When big name companies merge, split or collide, reverberations of those actions can be felt across whole sectors of the economy, or at least make for interesting table conversation. One of the more interesting stories to come out of last week was Apple dropping Google Maps from their “native” operation system in favor of their own in-house mapping/navigation program.

The results have been both comical and distressing due to the failure of Apple’s system to measure up to Google’s. Some of the more notable stories have been: navigating people into the ocean, setting the marked address several blocks away from the intended destination (causing users to frantically search for the building which houses an all-important meeting or top-rated shopping experience), and essentially telling people the best route to their destination is through lakes, rivers, forests, mountains and other natural terrain. This forces drivers to grudgingly revert back to their Mark 1 Eyeballs and memory to figure out how to get from A to B.

What tech users are saying is it shows Google has the better mapping program; what it tells this geomatician is that people are as dependent on spatial data today as they are on TV series and shopping centers (in that, if our tubes stopped entertaining us and the store had no more ready-made food, we would not be able to entertain or feed ourselves, i.e. Armageddon).

So people need good data, as Google Maps is essentially a GIS for the people, giving them navigation, spatial awareness and a database of locations to meet their variety of needs. The sudden loss of this always-on system has been a big hurt for consumers and should be a wake-up call to anyone who needs motivation that the industry is set to boom. The trick is finding a way to capitalize on the now-obvious mass consumption of spatial information.

A good place to start is the point of consumption: the GIS. If customers can use a GIS to find a business, then a business can use a GIS to find its customers. The latter action requires custom solutions for each company, so it’s a very attractive market. To start with, all profitable companies know who their consumer is (in a non-personal, statistics kind of way) and that data can be used to find concentrations of where these preferred potential clients live and work. If that’s successful, paying internet companies and search engine gurus to create databases of when specific people search for their type of business and mapping that to a zip code-level of precision is a very profitable exercise for all parties involved (zip code-level is the best precision usually available to be found, but better is also available if you know where to look).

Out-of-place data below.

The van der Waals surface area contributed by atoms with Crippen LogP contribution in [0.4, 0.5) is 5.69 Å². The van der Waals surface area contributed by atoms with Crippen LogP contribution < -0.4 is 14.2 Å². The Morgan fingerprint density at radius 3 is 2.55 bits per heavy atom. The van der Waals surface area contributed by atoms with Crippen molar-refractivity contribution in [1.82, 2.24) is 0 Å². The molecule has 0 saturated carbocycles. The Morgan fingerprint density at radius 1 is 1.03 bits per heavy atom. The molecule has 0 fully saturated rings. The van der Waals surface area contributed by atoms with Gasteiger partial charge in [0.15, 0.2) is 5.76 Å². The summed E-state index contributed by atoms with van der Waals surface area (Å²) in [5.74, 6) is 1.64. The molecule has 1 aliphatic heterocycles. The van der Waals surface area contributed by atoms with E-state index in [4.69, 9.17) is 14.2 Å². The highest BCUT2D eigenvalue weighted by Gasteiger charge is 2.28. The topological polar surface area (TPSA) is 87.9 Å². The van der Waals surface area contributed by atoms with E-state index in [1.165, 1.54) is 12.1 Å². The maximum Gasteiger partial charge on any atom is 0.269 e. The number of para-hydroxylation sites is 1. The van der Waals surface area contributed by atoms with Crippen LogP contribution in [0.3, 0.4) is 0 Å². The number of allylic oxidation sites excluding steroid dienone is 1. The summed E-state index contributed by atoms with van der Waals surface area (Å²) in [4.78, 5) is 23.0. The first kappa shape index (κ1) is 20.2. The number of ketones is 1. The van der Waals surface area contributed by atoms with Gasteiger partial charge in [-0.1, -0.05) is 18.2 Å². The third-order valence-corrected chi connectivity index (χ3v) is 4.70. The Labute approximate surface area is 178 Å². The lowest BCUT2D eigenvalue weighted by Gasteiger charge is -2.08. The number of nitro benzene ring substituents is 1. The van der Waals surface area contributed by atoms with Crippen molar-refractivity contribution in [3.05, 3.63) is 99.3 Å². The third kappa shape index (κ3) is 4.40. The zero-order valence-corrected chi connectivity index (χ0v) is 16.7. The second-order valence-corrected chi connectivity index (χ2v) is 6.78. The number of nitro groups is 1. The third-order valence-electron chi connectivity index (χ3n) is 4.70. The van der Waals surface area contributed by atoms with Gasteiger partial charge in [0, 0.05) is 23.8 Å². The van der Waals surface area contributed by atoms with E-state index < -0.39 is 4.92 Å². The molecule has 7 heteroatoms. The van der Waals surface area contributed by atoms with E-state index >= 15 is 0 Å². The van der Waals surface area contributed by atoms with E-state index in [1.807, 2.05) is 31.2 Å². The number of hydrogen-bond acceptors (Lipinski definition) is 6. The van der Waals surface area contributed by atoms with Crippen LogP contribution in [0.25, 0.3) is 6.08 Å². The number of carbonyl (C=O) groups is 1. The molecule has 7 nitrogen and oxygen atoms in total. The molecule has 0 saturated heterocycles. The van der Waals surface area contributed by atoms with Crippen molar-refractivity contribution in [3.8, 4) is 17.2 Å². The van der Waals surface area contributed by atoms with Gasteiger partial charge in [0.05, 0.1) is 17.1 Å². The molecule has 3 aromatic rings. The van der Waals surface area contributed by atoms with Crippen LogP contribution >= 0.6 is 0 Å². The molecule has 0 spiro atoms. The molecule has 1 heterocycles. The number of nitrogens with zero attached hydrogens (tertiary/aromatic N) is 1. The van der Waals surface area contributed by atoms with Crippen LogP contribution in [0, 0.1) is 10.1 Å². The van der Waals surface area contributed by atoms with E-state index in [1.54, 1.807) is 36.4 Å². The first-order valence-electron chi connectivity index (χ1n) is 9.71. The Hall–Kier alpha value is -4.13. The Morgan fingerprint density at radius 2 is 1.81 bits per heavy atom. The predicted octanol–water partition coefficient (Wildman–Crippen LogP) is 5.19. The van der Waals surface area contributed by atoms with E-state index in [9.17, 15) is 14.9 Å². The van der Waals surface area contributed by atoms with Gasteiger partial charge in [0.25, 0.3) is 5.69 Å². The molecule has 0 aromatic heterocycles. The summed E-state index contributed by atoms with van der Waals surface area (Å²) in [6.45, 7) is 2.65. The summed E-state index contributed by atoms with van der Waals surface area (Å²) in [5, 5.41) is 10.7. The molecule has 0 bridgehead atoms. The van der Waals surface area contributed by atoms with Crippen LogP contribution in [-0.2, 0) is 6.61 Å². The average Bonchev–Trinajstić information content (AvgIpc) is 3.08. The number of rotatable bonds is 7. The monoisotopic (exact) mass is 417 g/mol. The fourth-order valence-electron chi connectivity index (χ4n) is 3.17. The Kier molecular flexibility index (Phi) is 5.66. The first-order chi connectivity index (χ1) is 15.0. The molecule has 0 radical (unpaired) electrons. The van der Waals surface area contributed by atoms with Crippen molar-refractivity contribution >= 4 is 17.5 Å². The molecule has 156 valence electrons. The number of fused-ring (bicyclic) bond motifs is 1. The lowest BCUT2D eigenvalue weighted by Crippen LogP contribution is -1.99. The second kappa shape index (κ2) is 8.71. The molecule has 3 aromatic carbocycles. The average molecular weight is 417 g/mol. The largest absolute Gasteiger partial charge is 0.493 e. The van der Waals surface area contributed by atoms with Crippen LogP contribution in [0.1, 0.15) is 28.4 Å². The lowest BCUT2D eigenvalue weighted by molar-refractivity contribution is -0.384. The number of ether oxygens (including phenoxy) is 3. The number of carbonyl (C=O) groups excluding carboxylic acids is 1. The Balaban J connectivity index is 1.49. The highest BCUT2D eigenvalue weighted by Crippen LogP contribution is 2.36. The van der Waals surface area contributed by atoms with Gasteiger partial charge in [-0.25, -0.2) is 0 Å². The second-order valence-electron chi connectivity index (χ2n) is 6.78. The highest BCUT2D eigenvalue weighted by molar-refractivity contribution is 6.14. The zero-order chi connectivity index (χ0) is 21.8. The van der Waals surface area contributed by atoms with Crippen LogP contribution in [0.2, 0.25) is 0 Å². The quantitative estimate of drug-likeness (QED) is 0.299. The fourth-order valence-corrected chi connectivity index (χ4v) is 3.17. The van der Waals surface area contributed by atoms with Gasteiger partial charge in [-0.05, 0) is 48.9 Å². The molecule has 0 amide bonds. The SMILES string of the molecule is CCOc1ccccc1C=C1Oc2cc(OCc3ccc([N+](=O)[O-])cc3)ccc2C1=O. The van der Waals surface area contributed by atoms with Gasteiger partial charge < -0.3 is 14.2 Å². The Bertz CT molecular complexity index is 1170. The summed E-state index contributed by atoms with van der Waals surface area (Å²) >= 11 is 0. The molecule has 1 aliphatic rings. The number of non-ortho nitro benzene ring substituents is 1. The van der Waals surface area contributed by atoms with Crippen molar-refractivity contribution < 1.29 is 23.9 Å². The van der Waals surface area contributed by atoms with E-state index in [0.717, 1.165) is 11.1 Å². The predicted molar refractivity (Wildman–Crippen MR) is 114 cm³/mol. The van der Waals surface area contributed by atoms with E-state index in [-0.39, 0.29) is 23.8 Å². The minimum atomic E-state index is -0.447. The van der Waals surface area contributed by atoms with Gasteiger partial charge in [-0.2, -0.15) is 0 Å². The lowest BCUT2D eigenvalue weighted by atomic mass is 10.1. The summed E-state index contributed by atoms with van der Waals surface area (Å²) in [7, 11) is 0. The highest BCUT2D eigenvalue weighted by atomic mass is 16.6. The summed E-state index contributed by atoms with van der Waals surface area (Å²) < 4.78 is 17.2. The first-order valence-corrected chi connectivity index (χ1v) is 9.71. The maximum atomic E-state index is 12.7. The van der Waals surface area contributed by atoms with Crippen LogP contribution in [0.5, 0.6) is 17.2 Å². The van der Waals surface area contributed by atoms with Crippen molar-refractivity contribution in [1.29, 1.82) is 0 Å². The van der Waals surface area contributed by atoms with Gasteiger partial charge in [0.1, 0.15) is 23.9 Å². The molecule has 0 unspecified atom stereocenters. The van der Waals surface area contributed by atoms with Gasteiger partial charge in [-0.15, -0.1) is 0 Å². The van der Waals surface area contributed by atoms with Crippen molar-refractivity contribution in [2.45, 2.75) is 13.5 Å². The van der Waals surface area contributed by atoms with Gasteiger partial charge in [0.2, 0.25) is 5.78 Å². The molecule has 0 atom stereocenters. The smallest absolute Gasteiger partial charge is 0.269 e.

The failure of Apple also shows another nuance: the inevitable creation of proprietary mass consumer mapping programs and apps. Having a company’s location data display accurately is important. If a company has a basic survey done, tying it into the accepted coordinate systems, then it doesn’t matter whose app is searching for their business—their information is correct and as long as the program is good, the user’s experience will be as well.

Some other thoughts are the creation of cloud-stored 3D/4D models of their locations to enhance their customers’ interactions with their online presence. Facebook makes money off of simple games that are fun; it’s not a far stretch to think that games involving the actual store environment might prove to be profitable as well. (Speaking of games, check out how the geospatial firm Bluesky was able to step in and help rescue Binary Space's “Zombie Outbreak Simulator” iPhone app after Apple dropped support for Google Maps.)

These are my ideas and experiences, and the best way to learn is to share. Post in the comments below what your experiences and ideas are to tap the growing spatially sensitive information economy.

Here's another video about Apple's Map "Flop".